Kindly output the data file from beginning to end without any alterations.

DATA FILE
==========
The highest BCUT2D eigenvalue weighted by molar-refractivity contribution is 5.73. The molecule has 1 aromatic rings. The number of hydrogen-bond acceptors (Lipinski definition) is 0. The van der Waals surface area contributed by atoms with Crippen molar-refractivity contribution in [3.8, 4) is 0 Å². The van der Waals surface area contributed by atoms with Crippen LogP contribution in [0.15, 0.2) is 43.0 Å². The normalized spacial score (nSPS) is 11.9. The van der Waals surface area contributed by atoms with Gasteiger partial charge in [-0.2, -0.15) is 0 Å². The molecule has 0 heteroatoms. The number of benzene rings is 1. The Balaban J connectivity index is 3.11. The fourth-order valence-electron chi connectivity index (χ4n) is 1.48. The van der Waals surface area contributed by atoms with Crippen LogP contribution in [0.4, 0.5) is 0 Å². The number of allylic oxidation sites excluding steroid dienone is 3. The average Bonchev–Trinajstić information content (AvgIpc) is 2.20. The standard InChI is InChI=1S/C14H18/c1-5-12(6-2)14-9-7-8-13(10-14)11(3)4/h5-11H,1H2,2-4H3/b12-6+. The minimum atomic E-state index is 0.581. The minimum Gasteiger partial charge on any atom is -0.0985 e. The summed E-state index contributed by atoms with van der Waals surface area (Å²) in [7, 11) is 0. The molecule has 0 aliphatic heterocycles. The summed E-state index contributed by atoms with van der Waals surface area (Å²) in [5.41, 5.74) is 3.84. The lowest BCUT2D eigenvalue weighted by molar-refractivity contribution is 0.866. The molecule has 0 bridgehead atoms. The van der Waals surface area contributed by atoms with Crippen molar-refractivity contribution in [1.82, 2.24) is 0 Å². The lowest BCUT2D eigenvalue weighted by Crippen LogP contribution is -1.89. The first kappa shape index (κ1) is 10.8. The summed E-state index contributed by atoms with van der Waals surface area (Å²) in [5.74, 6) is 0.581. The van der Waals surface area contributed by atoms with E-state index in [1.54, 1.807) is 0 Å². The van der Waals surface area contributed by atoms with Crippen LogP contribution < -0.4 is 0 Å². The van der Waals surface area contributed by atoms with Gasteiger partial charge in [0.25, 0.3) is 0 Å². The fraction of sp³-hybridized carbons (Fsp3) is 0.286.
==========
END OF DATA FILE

The highest BCUT2D eigenvalue weighted by molar-refractivity contribution is 5.73. The molecule has 1 aromatic rings. The number of hydrogen-bond acceptors (Lipinski definition) is 0. The van der Waals surface area contributed by atoms with Crippen molar-refractivity contribution in [3.8, 4) is 0 Å². The van der Waals surface area contributed by atoms with Crippen LogP contribution in [0.15, 0.2) is 43.0 Å². The normalized spacial score (nSPS) is 11.9. The van der Waals surface area contributed by atoms with Gasteiger partial charge in [-0.2, -0.15) is 0 Å². The molecule has 0 heteroatoms. The number of benzene rings is 1. The Balaban J connectivity index is 3.11. The fourth-order valence-electron chi connectivity index (χ4n) is 1.48. The van der Waals surface area contributed by atoms with Crippen LogP contribution in [0.4, 0.5) is 0 Å². The number of allylic oxidation sites excluding steroid dienone is 3. The average Bonchev–Trinajstić information content (AvgIpc) is 2.20. The standard InChI is InChI=1S/C14H18/c1-5-12(6-2)14-9-7-8-13(10-14)11(3)4/h5-11H,1H2,2-4H3/b12-6+. The minimum atomic E-state index is 0.581. The minimum Gasteiger partial charge on any atom is -0.0985 e. The summed E-state index contributed by atoms with van der Waals surface area (Å²) in [7, 11) is 0. The molecule has 0 aliphatic heterocycles. The summed E-state index contributed by atoms with van der Waals surface area (Å²) in [5.41, 5.74) is 3.84. The lowest BCUT2D eigenvalue weighted by molar-refractivity contribution is 0.866. The molecule has 0 bridgehead atoms. The van der Waals surface area contributed by atoms with Crippen molar-refractivity contribution in [1.82, 2.24) is 0 Å². The lowest BCUT2D eigenvalue weighted by Crippen LogP contribution is -1.89. The first kappa shape index (κ1) is 10.8. The summed E-state index contributed by atoms with van der Waals surface area (Å²) in [5.74, 6) is 0.581. The van der Waals surface area contributed by atoms with E-state index in [1.54, 1.807) is 0 Å². The van der Waals surface area contributed by atoms with Crippen LogP contribution < -0.4 is 0 Å². The van der Waals surface area contributed by atoms with Gasteiger partial charge in [0.25, 0.3) is 0 Å². The fraction of sp³-hybridized carbons (Fsp3) is 0.286.